The family that plays together

 
 

Manufacturers want more of us to get in the game

Playing board games is a great way to build family bonds and help kids learn.

The perfect family night is:

A. Everyone sitting alone, staring at their own computer, television or Game Boy.

B. Everyone gathered together around a table playing a spirited game of Monopoly, Sorry or Candy Land.

If you chose B, then you're just the sort of people organizers hope will show up at Navy Pier over Labor Day weekend for the Chicago International Toy and Game Fair.

Consumers will have a chance to browse, play and buy the latest in board games and toys.

Game manufacturers will demonstrate more than 1,000 new games and many will have open game boards in their booths. It's perfectly OK to play without purchasing. Or you can simply browse the exhibit halls, maybe stopping to help break the Guinness Book of World Records game-playing records for games such as Twister.

But games are more than just playing around.

Educator Mary Ann Paradise, who coordinates the gifted programs in Lincolnwood District 74, incorporates games in the classroom for her kindergarten through fifth graders. Once a year, her students bring their families for game night, where she watches families mixing with other families as they play.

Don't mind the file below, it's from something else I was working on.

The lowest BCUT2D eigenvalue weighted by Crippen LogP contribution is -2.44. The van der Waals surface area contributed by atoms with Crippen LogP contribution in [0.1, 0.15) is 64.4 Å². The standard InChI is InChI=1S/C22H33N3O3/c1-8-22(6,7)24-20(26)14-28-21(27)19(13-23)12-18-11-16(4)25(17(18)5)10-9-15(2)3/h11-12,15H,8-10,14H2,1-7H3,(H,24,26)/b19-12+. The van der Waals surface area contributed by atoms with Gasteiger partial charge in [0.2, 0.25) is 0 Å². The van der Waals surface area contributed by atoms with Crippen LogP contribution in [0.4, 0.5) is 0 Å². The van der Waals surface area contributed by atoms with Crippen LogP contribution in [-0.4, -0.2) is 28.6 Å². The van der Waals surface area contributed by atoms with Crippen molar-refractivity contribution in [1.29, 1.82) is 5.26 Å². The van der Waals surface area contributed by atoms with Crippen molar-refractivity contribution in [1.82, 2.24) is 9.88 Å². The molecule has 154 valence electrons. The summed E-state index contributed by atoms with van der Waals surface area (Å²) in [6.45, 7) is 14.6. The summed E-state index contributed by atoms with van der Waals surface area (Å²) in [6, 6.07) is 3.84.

Paradise finds you can teach, reinforce, improve upon concepts. The games are strategy-building. "[Playing games] supports concepts, but also creates an atmosphere where they are learning to be good group members," Paradise says.

"It's a great way to sit down with your kids in a non-confrontational environment," she says. "You can only help your kids by getting them to think."

And, you don't have to empty your piggy bank to buy some games. A deck of cards costs a buck and the average board game $20-much less than most computer and video games.

Besides, playing games is very European, where game inventors are "semi-celebrities," according to Mary Couzin, organizer of the Chicago show. In Essen, Germany, games are so big that children have a day off school for the game fair there, she says.

No one gets a day off for the Chicago show, but the more than 100 game manufacturers are hoping to encourage a big turnout for their first American event, Couzin says. They are underwriting the cost of the event so family passes are just $10 a day or $20 for the weekend. Individual tickets are $5 a person each day, and a three-day weekend pass is $10 a person. Teachers get in free.

The fair is open from 11 a.m.-6 p.m. Aug. 30 and 31 and 11 a.m.-5 p.m. Sept. 1. Navy Pier is at 600 E. Grand Ave., Chicago. For information, call (847) 622-3522 or visit www.chitag.com.

-- Jessica Herman

 
 





 
 
 
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